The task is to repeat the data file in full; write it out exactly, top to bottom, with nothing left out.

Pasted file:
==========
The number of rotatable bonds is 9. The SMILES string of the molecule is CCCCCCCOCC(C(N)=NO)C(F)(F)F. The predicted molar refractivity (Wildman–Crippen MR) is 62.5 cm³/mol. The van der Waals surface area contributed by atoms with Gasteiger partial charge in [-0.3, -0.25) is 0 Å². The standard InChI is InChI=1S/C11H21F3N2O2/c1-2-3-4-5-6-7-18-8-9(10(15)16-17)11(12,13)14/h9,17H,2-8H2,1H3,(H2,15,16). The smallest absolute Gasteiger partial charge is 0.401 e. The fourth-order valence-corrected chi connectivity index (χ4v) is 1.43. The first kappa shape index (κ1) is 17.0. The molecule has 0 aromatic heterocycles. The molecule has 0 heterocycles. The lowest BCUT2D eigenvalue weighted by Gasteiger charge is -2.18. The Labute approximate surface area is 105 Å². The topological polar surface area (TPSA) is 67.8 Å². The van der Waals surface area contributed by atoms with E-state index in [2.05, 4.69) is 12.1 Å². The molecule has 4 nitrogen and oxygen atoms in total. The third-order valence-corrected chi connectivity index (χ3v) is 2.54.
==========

The number of rotatable bonds is 9. The SMILES string of the molecule is CCCCCCCOCC(C(N)=NO)C(F)(F)F. The predicted molar refractivity (Wildman–Crippen MR) is 62.5 cm³/mol. The van der Waals surface area contributed by atoms with Gasteiger partial charge in [-0.3, -0.25) is 0 Å². The standard InChI is InChI=1S/C11H21F3N2O2/c1-2-3-4-5-6-7-18-8-9(10(15)16-17)11(12,13)14/h9,17H,2-8H2,1H3,(H2,15,16). The smallest absolute Gasteiger partial charge is 0.401 e. The fourth-order valence-corrected chi connectivity index (χ4v) is 1.43. The first kappa shape index (κ1) is 17.0. The molecule has 0 aromatic heterocycles. The molecule has 0 heterocycles. The lowest BCUT2D eigenvalue weighted by Gasteiger charge is -2.18. The Labute approximate surface area is 105 Å². The topological polar surface area (TPSA) is 67.8 Å². The van der Waals surface area contributed by atoms with E-state index in [2.05, 4.69) is 12.1 Å². The molecule has 4 nitrogen and oxygen atoms in total. The third-order valence-corrected chi connectivity index (χ3v) is 2.54.